I rewatched this Charlie Bronson classic on Netflix a week or so back. A couple of things struck me. First, it's really badly made – in the way that lots of classic 70s flicks are really badly made. Choppy editing. Shitty music. Some terrible, terrible acting.
But I watched it all the way through because I'd never seen it before, and it is a pop cultural touchstone. I aslo enjoyed it, the same way I enjoy beer and tacos, or greasy hamburgers. If they are true to themselves they can still be great.
A couple of observations.
The fight choreography is awful, but the violence is more realisitc because of it. The home invasion and rape which provide the 'inciting incident' are difficult to watch. They are intimate but not voyeuristic. It's like watching CCTV footage.
Jeff Goldblum is one of the baddies!
But you never see him again. Bronson's architect doent hunt down the men who attacked his wife and daughter. The city is so full of scum there is no chance of ever finding them.
In this way, Death Wish is a revenge movie, but one firmly rooted in realism. In the dozens, even hundreds of later movies and TV shows inspired by it, the grieving father always gets his man. Liam Neeson's Taken series even dispenses with the grief and cuts straight to the vengeance in response to the mere threat of violation. Bronson's character would be impressed.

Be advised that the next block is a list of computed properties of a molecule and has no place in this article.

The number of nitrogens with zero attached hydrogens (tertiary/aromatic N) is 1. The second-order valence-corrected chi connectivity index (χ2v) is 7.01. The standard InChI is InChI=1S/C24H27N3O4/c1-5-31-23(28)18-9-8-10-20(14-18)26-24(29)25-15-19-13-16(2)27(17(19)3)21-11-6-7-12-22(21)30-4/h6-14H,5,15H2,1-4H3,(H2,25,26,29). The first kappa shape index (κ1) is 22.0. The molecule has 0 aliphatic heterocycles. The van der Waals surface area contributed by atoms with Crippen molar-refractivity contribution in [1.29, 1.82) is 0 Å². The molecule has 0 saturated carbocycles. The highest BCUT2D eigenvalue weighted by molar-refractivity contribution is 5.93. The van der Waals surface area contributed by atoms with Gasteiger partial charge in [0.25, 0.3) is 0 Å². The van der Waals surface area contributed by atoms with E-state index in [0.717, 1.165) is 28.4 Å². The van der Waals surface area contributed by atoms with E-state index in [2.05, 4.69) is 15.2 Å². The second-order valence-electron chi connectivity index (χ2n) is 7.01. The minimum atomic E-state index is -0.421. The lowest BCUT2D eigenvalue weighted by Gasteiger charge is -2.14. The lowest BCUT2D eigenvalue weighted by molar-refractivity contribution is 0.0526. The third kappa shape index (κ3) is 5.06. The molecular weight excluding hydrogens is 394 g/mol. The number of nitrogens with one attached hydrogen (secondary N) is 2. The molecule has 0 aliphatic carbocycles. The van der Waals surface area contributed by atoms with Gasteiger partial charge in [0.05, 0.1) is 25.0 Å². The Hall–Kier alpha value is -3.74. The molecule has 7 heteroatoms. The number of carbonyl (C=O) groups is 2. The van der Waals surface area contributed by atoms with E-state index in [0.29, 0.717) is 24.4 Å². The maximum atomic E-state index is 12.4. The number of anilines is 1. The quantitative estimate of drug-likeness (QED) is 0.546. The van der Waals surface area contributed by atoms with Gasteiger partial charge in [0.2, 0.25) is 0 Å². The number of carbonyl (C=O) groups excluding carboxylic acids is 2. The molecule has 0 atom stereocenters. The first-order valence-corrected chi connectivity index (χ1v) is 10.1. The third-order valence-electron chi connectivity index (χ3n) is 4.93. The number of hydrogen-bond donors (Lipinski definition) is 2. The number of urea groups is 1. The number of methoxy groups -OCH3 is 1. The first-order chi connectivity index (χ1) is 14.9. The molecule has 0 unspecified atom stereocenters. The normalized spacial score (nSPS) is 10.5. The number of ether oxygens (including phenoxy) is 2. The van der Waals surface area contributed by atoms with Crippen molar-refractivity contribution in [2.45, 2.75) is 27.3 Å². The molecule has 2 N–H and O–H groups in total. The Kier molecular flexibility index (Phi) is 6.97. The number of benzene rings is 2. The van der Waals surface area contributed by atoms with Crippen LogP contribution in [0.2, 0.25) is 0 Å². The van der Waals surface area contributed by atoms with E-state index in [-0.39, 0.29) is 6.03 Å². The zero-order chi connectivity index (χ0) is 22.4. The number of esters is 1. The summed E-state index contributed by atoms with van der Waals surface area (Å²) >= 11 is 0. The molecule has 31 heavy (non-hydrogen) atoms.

The other thing that stands out? The lack of guns. This is actually a lietmotiv for the movie; the disarming and emasculation of the American male by an earlier and very different 'gun lobby'. The anti-gun lobby. I found it weird to spend time an America so denuded of guns that one man with a pistol could constitute a clear and present danger to the civilised order, as Bronson does.
In searching for an image to run with this, I discovered that Bruce Williss has a reboot of DW coming out this year. Tere is more cinematic artistry in the two and half minutes of the trailer than in the entire running time of Bronson's original. But the realism is gone. And I have no doubt Bruce will have his revenge.